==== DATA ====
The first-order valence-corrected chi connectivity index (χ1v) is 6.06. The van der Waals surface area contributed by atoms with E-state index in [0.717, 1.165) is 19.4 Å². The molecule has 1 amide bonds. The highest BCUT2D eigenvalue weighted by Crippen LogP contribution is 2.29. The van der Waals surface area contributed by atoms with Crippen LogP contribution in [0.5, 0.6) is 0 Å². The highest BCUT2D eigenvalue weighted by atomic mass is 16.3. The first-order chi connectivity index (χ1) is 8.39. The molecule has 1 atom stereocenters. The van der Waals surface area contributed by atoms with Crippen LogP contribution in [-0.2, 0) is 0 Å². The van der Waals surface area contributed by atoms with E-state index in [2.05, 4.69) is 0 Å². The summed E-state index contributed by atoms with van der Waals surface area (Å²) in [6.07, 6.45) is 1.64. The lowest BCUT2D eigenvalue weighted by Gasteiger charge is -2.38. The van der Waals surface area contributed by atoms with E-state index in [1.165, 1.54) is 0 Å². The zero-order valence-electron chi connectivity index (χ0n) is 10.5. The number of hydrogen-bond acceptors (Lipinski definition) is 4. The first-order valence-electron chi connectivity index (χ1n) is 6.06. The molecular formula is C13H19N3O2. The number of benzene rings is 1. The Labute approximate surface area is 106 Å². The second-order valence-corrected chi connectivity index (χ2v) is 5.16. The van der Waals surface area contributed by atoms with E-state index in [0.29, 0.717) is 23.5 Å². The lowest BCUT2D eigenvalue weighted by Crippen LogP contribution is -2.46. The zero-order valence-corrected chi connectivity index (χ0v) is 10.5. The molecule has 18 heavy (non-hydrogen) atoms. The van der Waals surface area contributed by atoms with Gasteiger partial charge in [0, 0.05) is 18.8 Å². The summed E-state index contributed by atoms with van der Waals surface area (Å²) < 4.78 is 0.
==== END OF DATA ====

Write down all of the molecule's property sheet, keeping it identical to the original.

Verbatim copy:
The first-order valence-corrected chi connectivity index (χ1v) is 6.06. The van der Waals surface area contributed by atoms with E-state index in [0.717, 1.165) is 19.4 Å². The molecule has 1 amide bonds. The highest BCUT2D eigenvalue weighted by Crippen LogP contribution is 2.29. The van der Waals surface area contributed by atoms with Crippen LogP contribution in [0.5, 0.6) is 0 Å². The highest BCUT2D eigenvalue weighted by atomic mass is 16.3. The first-order chi connectivity index (χ1) is 8.39. The molecule has 1 atom stereocenters. The van der Waals surface area contributed by atoms with Crippen LogP contribution in [-0.2, 0) is 0 Å². The van der Waals surface area contributed by atoms with E-state index in [2.05, 4.69) is 0 Å². The summed E-state index contributed by atoms with van der Waals surface area (Å²) in [6.07, 6.45) is 1.64. The lowest BCUT2D eigenvalue weighted by Gasteiger charge is -2.38. The van der Waals surface area contributed by atoms with E-state index in [1.165, 1.54) is 0 Å². The zero-order valence-electron chi connectivity index (χ0n) is 10.5. The number of hydrogen-bond acceptors (Lipinski definition) is 4. The first-order valence-electron chi connectivity index (χ1n) is 6.06. The molecular formula is C13H19N3O2. The number of benzene rings is 1. The Labute approximate surface area is 106 Å². The second-order valence-corrected chi connectivity index (χ2v) is 5.16. The van der Waals surface area contributed by atoms with E-state index in [0.29, 0.717) is 23.5 Å². The lowest BCUT2D eigenvalue weighted by Crippen LogP contribution is -2.46. The zero-order valence-corrected chi connectivity index (χ0v) is 10.5. The molecule has 18 heavy (non-hydrogen) atoms. The van der Waals surface area contributed by atoms with Gasteiger partial charge in [0, 0.05) is 18.8 Å². The summed E-state index contributed by atoms with van der Waals surface area (Å²) < 4.78 is 0.